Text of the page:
Page:Popular Science Monthly Volume 13.djvu/683

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EDUCATION AS A SCIENCE.

nearly all the purposes of the teacher to know the best means of overcoming the repugnance and the abstruseness of general knowledge.

Waiving for a time the niceties of the abstract idea, and the obstacles in the way of its being readily comprehended, we may here adduce certain motives that coƶperate with the teacher's endeavors to impress it. A little attention, however, must first be given to the various kinds of interest that attach to individual or particular facts.

Any kind of knowledge, whether particular or more or less general, that is obviously involved in any of the strong feelings or emotions that we have passed in review, is by that very fact interesting. Now, a great many kinds of knowledge are implicated with those various feelings. To avoid pains, and obtain pleasures, it is often necessary to know certain things, and we willingly apply our minds to learn those things; and the more so, the more evident their bearing upon the gratification of our desires. A vast quantity of information respecting the world, and respecting human beings, is gained in this way; and it constitutes an important basis of even the highest acquisitions.

The readiness to imbibe this immediately fructifying knowledge is qualified by its being difficult or abstruse; we often prefer ignorance, even in matters of consequence, to intellectual labor.

All the natural objects that bear upon our subsistence, our wants, our pleasures, our exemptions from pain, are individually interesting to us, and become known in respect of their special efficacy. Our food, and all the means of procuring it, our clothing and shelter, our means of protection, our sense-stimulants, are studied with avidity, and remembered with ease. This department of knowledge, notwithstanding its vital concern, is apt to be considered as groveling; it has, however, the recommendation of truth. We do not encourage ourselves in any deceptions in such matters; and, if we make mistakes, it is owing to the obscurity of the case, rather than to our indifference, or to any motive for perverting the facts. Indeed, this is the department that first supplied to mankind the best criterion of certainty.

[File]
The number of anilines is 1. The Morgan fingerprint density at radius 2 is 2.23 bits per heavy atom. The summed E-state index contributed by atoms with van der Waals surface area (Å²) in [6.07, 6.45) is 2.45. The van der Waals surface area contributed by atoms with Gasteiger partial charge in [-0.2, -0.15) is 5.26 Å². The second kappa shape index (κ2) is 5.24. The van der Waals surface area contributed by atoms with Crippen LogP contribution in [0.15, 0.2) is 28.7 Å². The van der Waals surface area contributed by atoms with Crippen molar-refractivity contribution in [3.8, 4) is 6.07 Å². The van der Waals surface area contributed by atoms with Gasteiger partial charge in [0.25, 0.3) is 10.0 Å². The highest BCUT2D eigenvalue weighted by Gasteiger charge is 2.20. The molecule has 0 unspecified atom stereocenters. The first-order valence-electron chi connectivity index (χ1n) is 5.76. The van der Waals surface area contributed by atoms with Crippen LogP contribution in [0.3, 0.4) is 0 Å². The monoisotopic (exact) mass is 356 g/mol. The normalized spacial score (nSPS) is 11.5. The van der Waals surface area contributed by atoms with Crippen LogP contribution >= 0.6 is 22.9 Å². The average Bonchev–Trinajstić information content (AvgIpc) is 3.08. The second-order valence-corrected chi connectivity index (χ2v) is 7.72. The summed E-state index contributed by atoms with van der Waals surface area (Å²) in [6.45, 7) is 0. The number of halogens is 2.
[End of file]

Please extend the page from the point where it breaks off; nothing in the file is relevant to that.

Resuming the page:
There is a different class of objects that appeal, not to the more pressing utilities of subsistence, safety, and comfort, but to the gratifications of the higher senses and the emotions: the pleasures of touch, sight, and hearing; the social and anti-social emotions. These comprise all the more striking objects of the world: the sun and celestial sphere, the earth's gay coloring and sublime vastness; the innumerable objects, inanimate and animate, that tickle some sense or emotion. In proportion as human beings are set free from the struggle for subsistence do they lay themselves open to the seinfluences, and so enlarge the sphere of natural knowledge. Individual things become interesting and known from inspiring these feelings. The culminating interest, however, is in living beings, and especially persons of our own species. The intellectual impressions thus left upon us are lively, but not necessarily correct as to the facts.